Monday, March 22, 2010

Gandhi and my Thoughts

Finished reading this book and it ends with the assassination of Gandhi. Feeble after the fast, he would still spin cotton on his wheel as he believed that ' bread taken without labour is stolen bread'. Reading this book that is as much about Gandhi as India's independence, I realised that he was a man who grasped the truth when he saw it. Once while boarding Johannesburg-Durban train an English friend gave him John Ruskin's 'Unto This Last', Gandhi read this book all night and made a vow, he would give away all his possessions. According to Ruskin riches were a tool to secure power over men. A labourer served the society as much as a Doctor or a Lawyer and the life of labour, of tilling the soil was worth living. Gandhi was doing very well as a lawyer those days with an income of 5000 pounds a year. This thought process had begun in his mind since the past two years. He would do his own laundry, cut his own hair, clean his toilet and had delivered his last child. He settled his family in a farm with few friends and Gandhi's life took on a pattern that would rule it until the death. A renunciation of material possessions and striving to satisfy human needs in the simplest manner, coupled with communal existence in which all labour was equally valued. He also took the vow of sexual continence, this had been nagging issue since he had questioned his indulgence in carnal pleasures as his father lay on the death bed.

It is this force of truth that gave him such power over the Indian masses. During his fasts he subsisted on lukewarm water and bicarbonate of soda and as the life would ebb out, the masses would give up violence and gather around him and promise to be brothers. He loved with his heart every human and it seems he had risen much above the divisions of cast, religion and colour. Seems he had reached beyond the individual to the collective, where all living entities are merely extensions of a whole. I will be reading more on this great man and share it with all.

Working on reuse, reduce, recycle, we got a blender jar for a very old mixer that husband had bought when he was eighteen. Amazingly we got a new jar that fits perfectly. This brings me to rural areas, it is just the Indian cities that are now into the Western mode of use and throw. The moment you move to the suburbs and villages, you see old plastic buckets stitched up, innovative use of things like plastic bags and another sore sight, mountains of non degradable plastic that cities consume and dump in landfills that pollute the suburbs and little towns beyond.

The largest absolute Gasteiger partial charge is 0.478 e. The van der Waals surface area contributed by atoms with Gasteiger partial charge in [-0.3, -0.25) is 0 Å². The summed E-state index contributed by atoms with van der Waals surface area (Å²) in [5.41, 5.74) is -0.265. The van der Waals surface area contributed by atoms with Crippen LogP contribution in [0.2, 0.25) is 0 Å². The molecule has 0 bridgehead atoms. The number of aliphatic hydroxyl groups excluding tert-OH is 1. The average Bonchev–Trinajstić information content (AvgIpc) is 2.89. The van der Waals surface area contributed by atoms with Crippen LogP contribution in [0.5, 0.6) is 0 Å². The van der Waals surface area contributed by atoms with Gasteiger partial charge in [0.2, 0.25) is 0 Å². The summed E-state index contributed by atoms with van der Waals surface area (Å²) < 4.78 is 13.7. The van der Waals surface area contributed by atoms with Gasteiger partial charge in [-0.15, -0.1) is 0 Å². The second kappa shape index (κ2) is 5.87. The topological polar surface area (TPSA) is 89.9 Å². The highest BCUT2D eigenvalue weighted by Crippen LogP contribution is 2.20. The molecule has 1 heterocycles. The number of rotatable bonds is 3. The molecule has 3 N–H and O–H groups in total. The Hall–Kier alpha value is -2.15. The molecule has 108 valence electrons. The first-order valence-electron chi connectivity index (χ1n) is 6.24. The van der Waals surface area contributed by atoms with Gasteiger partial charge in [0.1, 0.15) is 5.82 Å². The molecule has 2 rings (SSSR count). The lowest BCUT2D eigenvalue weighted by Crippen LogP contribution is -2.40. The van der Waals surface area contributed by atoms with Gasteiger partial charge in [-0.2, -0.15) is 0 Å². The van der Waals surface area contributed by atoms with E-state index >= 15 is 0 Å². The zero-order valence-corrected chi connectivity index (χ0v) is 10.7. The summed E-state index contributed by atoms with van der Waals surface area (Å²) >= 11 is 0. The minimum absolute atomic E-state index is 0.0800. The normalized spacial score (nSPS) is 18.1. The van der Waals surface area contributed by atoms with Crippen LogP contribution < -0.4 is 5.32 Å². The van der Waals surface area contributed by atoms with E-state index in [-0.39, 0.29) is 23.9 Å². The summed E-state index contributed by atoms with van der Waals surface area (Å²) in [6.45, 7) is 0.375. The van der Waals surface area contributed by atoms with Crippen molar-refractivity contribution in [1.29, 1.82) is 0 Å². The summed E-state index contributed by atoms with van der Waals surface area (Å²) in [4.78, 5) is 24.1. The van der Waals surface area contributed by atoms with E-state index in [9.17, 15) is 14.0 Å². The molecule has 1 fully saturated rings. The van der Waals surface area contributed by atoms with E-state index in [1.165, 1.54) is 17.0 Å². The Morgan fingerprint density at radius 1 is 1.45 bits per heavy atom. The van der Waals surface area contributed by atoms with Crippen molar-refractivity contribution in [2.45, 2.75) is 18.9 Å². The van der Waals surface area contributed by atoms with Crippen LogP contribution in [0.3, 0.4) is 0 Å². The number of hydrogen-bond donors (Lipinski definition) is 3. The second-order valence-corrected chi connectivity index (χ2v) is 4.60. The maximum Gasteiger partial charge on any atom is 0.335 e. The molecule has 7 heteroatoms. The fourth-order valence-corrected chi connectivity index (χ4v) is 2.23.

Reading Gandhi, one thing is clear, the things he believed in would have led to a world where everyone was happy, not a fistful of rich people like today, who sadly lead a life that is happy(Is drug, indiscriminate sex and corruption happy?). Still, the illusion is being heaped with such deadly skill by equally corrupt media. Percolating from those strata to those who look up to this fancy world, not knowing that the woman who they want to emulate sleeps when drugged or the man who looks so suave racing his ferrari has a heart bathed in guilt, how he cheated the investors and is now cheating himself with this pretty toy. Falsehood upon falsehood and now they say its recession, the crooks think they are smart but the creator is smarter, unless we do not accept the balance, there might be passing moments of gratification but no real peace.

1 comment:

  1. While even Gandhi was an imperfect human like the rest of us, he had conviction and he "put his money where his mouth is". I respect him deeply for this.
    Reading your plate licking experience makes me think of an old comedian skit, Garry Shandling, when he said:
    "We've all done this because we're so mature. You see a cow on the side of the road, stick your head out the window, and go, "Mooo!" Like we expect the cow to think, 'Hey there's another cow driving that car! How can he afford that?'"